Author Topic: Common flowering cultivars  (Read 189 times)

Chance

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Common flowering cultivars
« on: 2020-04-20, 12:48:26 PM »
Of the ďcommonĒ sweet potatoes are there any particularly good mothers?  Iím going to try to hand pollinate with pandurata pollen and want to make sure that the space I devote to batatas will flower.

reed

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Re: Common flowering cultivars
« Reply #1 on: 2020-04-21, 02:42:11 AM »
Georgia Jet is reported by several people to bloom. I think it was a primary parent that some folks in Canada used. I think there may be multiple strains of it and I just didn't have the right one.

Beauregard also is supposed to bloom sometimes but only very sparsely for me. Concerning it, what blooms I have seen occurred very late in the season, I wonder if it it is day length sensitive and would bloom more in a longer season area.

Puerto Rico blooms a little bit but has never set seed even when pollen from lots of others was available.

My pandurata roots that I had buried under some compost survived and are sprouting new shoots right now. I'm gonna try the grafting thing again as soon as my batata slips get going.  Do you know how many years it takes pandurata to bloom?
« Last Edit: 2020-04-21, 02:58:14 AM by reed »

whwoz

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Re: Common flowering cultivars
« Reply #2 on: 2020-04-21, 03:21:53 AM »
Beaurgard is the main orange SP in Oz and most likely the one I have been growing here for the last 3 years.  It finally flowered for me this year,  but like Reed mentions above,  not many flowers and late in season.

Steve1

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Re: Common flowering cultivars
« Reply #3 on: 2020-04-21, 06:15:10 AM »
Evangeline seems to be the standout for me this year. Lots of flowers, probably day length neutral and have had a few seedpods develop but no mature seeds. It is Beauregard's successor in terms of orange fleshed SP but sweeter I believe. One flower spike on Okinawan out of three large plants. Northern Star was in bloom today, but was planted late and are relatively small plants. And the two purple ornamentals which flower all season it seems are also seem daylength neutral. The other one thats about to flower is Matt's Purple Flesh from Fon, leaf type is Okinawan but I'm not sure they are exactly the same yet.
Kumera mad huge running vines but I haven't seen a flower on it. Wanmun is huge but no joy, and the rest are a bit small due to being planted late. I will get them in earlier this year and hope for some more heat.

Steve1

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Re: Common flowering cultivars
« Reply #4 on: 2020-04-21, 06:18:31 AM »
Beaurgard is the main orange SP in Oz and most likely the one I have been growing here for the last 3 years.  It finally flowered for me this year,  but like Reed mentions above,  not many flowers and late in season.

Whwoz, what's your Beauregard leaf look like? Just want to make sure it's different to the one aI'm calling Evangeline.

Chance

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Re: Common flowering cultivars
« Reply #5 on: 2020-04-21, 06:10:15 PM »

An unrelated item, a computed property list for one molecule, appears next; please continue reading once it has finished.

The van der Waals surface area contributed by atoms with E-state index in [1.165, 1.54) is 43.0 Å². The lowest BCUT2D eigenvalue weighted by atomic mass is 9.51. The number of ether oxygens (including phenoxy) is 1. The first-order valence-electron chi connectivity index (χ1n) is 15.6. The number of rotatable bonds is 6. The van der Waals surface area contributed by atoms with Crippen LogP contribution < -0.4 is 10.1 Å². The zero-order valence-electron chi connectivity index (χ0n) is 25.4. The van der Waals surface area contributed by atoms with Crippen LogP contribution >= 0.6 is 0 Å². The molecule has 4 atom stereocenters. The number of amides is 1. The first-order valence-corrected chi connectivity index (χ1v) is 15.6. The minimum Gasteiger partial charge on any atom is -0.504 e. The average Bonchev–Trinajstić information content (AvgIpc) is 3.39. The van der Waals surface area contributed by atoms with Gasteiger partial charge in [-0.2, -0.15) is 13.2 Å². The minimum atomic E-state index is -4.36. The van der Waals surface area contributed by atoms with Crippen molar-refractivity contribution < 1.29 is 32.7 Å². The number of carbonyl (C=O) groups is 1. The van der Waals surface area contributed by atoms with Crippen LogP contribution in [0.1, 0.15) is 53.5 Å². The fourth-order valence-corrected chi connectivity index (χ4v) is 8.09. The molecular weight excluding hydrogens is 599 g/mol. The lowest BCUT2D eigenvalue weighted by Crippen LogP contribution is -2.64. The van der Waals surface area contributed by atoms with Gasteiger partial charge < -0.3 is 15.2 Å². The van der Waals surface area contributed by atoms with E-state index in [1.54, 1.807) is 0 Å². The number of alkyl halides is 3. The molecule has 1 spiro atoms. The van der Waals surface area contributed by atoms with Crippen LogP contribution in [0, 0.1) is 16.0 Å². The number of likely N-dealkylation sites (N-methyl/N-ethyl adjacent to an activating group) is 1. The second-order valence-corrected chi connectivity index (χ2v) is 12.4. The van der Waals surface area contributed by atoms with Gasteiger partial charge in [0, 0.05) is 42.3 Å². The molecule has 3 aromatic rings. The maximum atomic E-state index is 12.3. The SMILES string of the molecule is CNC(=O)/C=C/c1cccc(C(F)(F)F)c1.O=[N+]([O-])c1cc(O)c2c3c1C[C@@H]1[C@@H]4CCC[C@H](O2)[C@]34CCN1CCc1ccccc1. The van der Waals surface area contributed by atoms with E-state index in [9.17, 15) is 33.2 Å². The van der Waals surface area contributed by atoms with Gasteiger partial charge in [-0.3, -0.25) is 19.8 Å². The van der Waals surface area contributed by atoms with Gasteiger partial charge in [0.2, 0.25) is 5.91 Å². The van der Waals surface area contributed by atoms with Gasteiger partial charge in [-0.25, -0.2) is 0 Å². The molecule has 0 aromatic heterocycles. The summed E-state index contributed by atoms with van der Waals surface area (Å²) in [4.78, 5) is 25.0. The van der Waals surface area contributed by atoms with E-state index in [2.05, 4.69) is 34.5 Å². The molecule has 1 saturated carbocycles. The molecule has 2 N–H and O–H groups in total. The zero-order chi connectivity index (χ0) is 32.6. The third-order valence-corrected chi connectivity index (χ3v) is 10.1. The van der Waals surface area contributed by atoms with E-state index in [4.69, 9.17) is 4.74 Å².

What about the purple flesh one from the grocery stores, I think Iíve seen it called molokai purple?  Using an ornamental one is a great idea, I seem to remember Joseph saying they make better mothers.

Reed, nice!  I will try the same.  I divided my pandurata last fall to see if you can propagate that way.  Pandurata blooms second year from seed. 
« Last Edit: 2020-04-21, 06:12:53 PM by Chance »

nathanp

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Re: Common flowering cultivars
« Reply #6 on: 2020-04-21, 08:50:50 PM »
It is probably worth a listen to the Cultivariable podcast with Telsing Andrews.

https://www.cultivariable.com/podcast-9-telsing-andrews-of-aster-lane-edibles/

reed

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Re: Common flowering cultivars
« Reply #7 on: 2020-04-23, 02:23:27 AM »
She kinda, sorta has it figured out.  ;) Interesting she mentioned Covington, the fellow that developed it also mentioned it as a parent of the one he called Hatteras which was never released because of some flaw in storage.

It's interesting because the patent documents for Covington say it is both male and female sterile.  Except that it has made an extremely few seeds so I guess not 100% female sterile. One of those must have become Hatteras. I've never grown Covington because it is patented and because the patent says that.

They both seem to some degree to consider "ornamental" types as some how different, I believe that is just not the case. Whether or not one makes large storage roots is just another trait than can be selected for or against and a seed from either type may or may not be the same as the parent. So, if you want a new variety to clone from then on and you want it in just a generation or two it might be better not to use one that doesn't make roots. Otherwise I'd say if it blooms, use it.

I'v seen most of  the Carolina series  ornamentals growing in pots in the town near by but never  a bloom. I think that's weird, my ornamentals bloom a lot.

It's hard to resist developing a line of pure ornamental that would put theirs to shame but I want to stay focused on sweet potatoes as a seed grown annual food crop, although the greens are good food too. I saw one in a flower bed on the campus of Indiana University unlike any other I'v seen. It had huge leaves with long fingers at least 6 inches, not more than 1/2 inch wide and color was so dark it looked black, traits way more exaggerated than any of the Carolinas I've seen. I have found no clue of it's origin, it didn't have any flowers or I might have swiped a little stem.



 
« Last Edit: 2020-04-23, 03:35:05 AM by reed »